They plan to move to v1.14 around September, which means they’re going to be about six months behind the release. It’s a little bit frustrating when interesting new functionality comes out that you can’t access and it links back to the previous point about customisation. The nature of a managed service often means you can’t have the control you’d like.
But it’s not all grey…
This has a glimmer of goodness to it. These version bump releases often come with a few bugs and vulnerabilities which become quickly patched. If you don’t need the clever functionality in the new releases, then being 6 months behind will lower your operational overhead and keep things simple.
Pro: AWS Patches Quick
On the 3rd of December 2018, there was a critical vulnerability announced with the Kubernetes API. This set the world in a bit of a spin and was a major cause for panic. On the 4th of December, we ran
kubectl version and saw that the vulnerability had been patched. We didn’t have to lift a finger.
This was incredibly reassuring for both our engineering and our InfoSec teams. EKS comes with a flat charge of around $144 a month, and this is proof of them earning their keep, allowing the engineers to focus on other things and our InfoSec reps to know that some of the best engineers in the world have got our backs.
Pro (But for us, was a Con): The AWS CNI Implementation
In Kubernetes, the CNI is the interface that will allocate IP addresses to pods, amongst other things. In EKS, AWS has provided their own CNI implementation that integrates nicely with existing AWS logic. So for example, VPC flow logs will still work with your applications.
It does this by allocating an IP address from your subnet range to every single running pod. In a typical CNI setup, the pods themselves would get internal docker IP addresses and the node itself would be allocated the IP. So, this is good for integration with existing AWS networking, but it has a drawback.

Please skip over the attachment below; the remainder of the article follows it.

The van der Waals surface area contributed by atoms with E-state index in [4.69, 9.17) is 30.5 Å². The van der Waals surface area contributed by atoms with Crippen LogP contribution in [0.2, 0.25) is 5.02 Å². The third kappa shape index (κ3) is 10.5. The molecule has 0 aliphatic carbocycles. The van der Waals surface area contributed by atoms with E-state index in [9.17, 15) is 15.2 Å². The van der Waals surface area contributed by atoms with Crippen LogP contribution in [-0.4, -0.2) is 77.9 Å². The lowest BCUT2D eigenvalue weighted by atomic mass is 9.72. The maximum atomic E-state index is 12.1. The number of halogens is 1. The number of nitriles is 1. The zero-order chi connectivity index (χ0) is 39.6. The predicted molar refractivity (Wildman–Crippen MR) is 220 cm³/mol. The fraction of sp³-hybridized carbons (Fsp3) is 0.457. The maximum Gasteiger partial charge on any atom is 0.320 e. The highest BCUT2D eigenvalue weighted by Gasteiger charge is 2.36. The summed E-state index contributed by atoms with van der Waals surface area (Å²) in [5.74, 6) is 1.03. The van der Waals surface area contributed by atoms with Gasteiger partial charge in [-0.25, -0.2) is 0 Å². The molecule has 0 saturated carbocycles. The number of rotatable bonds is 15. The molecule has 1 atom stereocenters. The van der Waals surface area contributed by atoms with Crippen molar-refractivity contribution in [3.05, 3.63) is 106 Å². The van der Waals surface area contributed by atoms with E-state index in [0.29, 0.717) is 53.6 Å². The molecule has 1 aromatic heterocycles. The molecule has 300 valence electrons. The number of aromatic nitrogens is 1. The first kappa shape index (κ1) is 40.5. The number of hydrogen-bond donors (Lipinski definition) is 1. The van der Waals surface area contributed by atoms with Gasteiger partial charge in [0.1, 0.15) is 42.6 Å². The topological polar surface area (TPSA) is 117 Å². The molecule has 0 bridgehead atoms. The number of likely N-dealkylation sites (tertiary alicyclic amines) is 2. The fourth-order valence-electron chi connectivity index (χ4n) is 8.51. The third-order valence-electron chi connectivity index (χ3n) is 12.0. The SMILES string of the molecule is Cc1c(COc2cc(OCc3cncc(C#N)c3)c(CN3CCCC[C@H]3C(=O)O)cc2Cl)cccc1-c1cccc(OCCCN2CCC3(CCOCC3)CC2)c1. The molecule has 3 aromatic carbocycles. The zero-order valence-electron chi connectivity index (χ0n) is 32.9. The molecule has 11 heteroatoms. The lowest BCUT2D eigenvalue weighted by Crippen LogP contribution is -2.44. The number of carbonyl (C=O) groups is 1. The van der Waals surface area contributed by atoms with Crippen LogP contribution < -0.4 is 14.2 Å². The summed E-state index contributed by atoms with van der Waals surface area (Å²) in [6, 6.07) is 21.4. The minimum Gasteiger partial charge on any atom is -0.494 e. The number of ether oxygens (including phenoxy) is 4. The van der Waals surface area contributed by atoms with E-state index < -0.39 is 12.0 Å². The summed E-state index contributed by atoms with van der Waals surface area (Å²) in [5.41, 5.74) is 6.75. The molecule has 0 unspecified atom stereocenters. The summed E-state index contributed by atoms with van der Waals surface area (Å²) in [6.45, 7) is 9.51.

Limited IP environments
For example, if you’re using Direct Connect to connect your private subnet to other AWS accounts or some on-premise infrastructure, you’re not going to have unlimited IP addresses.
In our case, we only had a few hundred to work with. Had EKS shipped with a typical CNI implementation, this wouldn’t have been that scary. We didn’t envision getting over a hundred nodes in our cluster… but pods?
Pods spawn like rabbits on cocaine, so we knew we would blow through our limit quickly. This posed an additional engineering challenge that we had to overcome. We got there in the end with a little networking magic (which I’ll detail in another article).
Con: It’s Behind Other Cloud Providers
GCP got there first since you know, they actually invented Kubernetes. Their offering lists out your services, allows you to edit Yaml directly, and view ingresses, ports and all sorts of other good stuff. The GCP offering is also free. You only pay for computing. If you’re in an AWS world, EKS makes a lot of sense, but if you have some freedom across cloud providers, GCP provides an outstanding offering.
So would I go EKS again?
The answer is EK-YES! (sorry). Seriously though, there are some limitations and complexities, but having a properly configured, highly available, multi-AZ K8s API ready to go was fantastic. The overhead of $144 a month is nothing for any organisation with more than a couple of apps. It’s a strong recommend from me.
I am regularly ranting about EKS, DevOps, SRE, Testing and much more on Twitter.